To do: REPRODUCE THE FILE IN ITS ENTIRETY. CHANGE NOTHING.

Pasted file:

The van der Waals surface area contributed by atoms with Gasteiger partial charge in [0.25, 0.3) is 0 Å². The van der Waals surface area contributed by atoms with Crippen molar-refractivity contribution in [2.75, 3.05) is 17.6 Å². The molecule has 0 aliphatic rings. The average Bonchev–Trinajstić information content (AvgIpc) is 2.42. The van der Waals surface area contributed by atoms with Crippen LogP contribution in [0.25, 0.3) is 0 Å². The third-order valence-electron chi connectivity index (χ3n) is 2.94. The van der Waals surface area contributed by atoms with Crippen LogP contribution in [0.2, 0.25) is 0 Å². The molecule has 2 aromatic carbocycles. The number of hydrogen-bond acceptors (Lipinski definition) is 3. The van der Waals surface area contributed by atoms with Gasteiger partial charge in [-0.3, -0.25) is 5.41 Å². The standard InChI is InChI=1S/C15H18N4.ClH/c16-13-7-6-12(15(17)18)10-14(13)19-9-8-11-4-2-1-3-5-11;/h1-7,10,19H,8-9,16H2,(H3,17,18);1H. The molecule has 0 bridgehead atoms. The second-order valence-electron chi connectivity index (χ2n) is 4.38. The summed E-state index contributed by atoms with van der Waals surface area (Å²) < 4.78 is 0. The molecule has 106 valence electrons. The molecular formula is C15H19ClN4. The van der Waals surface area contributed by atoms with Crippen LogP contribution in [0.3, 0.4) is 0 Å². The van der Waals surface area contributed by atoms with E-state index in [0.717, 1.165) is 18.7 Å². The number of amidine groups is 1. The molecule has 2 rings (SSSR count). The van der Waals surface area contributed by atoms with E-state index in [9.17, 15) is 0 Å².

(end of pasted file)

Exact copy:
The van der Waals surface area contributed by atoms with Gasteiger partial charge in [0.25, 0.3) is 0 Å². The van der Waals surface area contributed by atoms with Crippen molar-refractivity contribution in [2.75, 3.05) is 17.6 Å². The molecule has 0 aliphatic rings. The average Bonchev–Trinajstić information content (AvgIpc) is 2.42. The van der Waals surface area contributed by atoms with Crippen LogP contribution in [0.25, 0.3) is 0 Å². The third-order valence-electron chi connectivity index (χ3n) is 2.94. The van der Waals surface area contributed by atoms with Crippen LogP contribution in [0.2, 0.25) is 0 Å². The molecule has 2 aromatic carbocycles. The number of hydrogen-bond acceptors (Lipinski definition) is 3. The van der Waals surface area contributed by atoms with Gasteiger partial charge in [-0.3, -0.25) is 5.41 Å². The standard InChI is InChI=1S/C15H18N4.ClH/c16-13-7-6-12(15(17)18)10-14(13)19-9-8-11-4-2-1-3-5-11;/h1-7,10,19H,8-9,16H2,(H3,17,18);1H. The molecule has 0 bridgehead atoms. The second-order valence-electron chi connectivity index (χ2n) is 4.38. The summed E-state index contributed by atoms with van der Waals surface area (Å²) < 4.78 is 0. The molecule has 106 valence electrons. The molecular formula is C15H19ClN4. The van der Waals surface area contributed by atoms with Crippen LogP contribution in [0.3, 0.4) is 0 Å². The van der Waals surface area contributed by atoms with E-state index in [0.717, 1.165) is 18.7 Å². The number of amidine groups is 1. The molecule has 2 rings (SSSR count). The van der Waals surface area contributed by atoms with E-state index in [9.17, 15) is 0 Å².